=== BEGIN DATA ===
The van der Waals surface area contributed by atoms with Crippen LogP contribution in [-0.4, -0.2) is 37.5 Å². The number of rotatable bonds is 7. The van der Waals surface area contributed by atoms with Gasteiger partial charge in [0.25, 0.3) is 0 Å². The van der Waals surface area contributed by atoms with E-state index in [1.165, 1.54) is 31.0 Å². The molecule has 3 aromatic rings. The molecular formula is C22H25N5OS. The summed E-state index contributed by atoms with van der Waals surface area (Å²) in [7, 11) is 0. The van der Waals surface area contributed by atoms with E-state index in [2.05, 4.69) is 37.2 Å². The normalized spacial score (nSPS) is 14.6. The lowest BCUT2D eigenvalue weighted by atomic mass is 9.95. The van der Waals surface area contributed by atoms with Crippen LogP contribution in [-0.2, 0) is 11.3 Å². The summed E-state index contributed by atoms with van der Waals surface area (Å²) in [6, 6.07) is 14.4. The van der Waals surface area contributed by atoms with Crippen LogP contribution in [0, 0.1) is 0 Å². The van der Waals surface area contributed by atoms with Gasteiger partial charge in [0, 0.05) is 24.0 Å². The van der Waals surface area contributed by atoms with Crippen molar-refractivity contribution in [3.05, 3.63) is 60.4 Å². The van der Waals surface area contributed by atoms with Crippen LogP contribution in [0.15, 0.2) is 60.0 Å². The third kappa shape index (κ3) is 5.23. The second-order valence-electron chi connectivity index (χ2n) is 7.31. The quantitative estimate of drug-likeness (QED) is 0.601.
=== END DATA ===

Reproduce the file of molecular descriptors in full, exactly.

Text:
The van der Waals surface area contributed by atoms with Crippen LogP contribution in [-0.4, -0.2) is 37.5 Å². The number of rotatable bonds is 7. The van der Waals surface area contributed by atoms with Gasteiger partial charge in [0.25, 0.3) is 0 Å². The van der Waals surface area contributed by atoms with E-state index in [1.165, 1.54) is 31.0 Å². The molecule has 3 aromatic rings. The molecular formula is C22H25N5OS. The summed E-state index contributed by atoms with van der Waals surface area (Å²) in [7, 11) is 0. The van der Waals surface area contributed by atoms with E-state index in [2.05, 4.69) is 37.2 Å². The normalized spacial score (nSPS) is 14.6. The lowest BCUT2D eigenvalue weighted by atomic mass is 9.95. The van der Waals surface area contributed by atoms with Crippen LogP contribution in [-0.2, 0) is 11.3 Å². The summed E-state index contributed by atoms with van der Waals surface area (Å²) in [6, 6.07) is 14.4. The van der Waals surface area contributed by atoms with Crippen LogP contribution in [0, 0.1) is 0 Å². The van der Waals surface area contributed by atoms with Gasteiger partial charge in [0, 0.05) is 24.0 Å². The van der Waals surface area contributed by atoms with Crippen molar-refractivity contribution in [3.05, 3.63) is 60.4 Å². The van der Waals surface area contributed by atoms with Crippen LogP contribution in [0.15, 0.2) is 60.0 Å². The third kappa shape index (κ3) is 5.23. The second-order valence-electron chi connectivity index (χ2n) is 7.31. The quantitative estimate of drug-likeness (QED) is 0.601.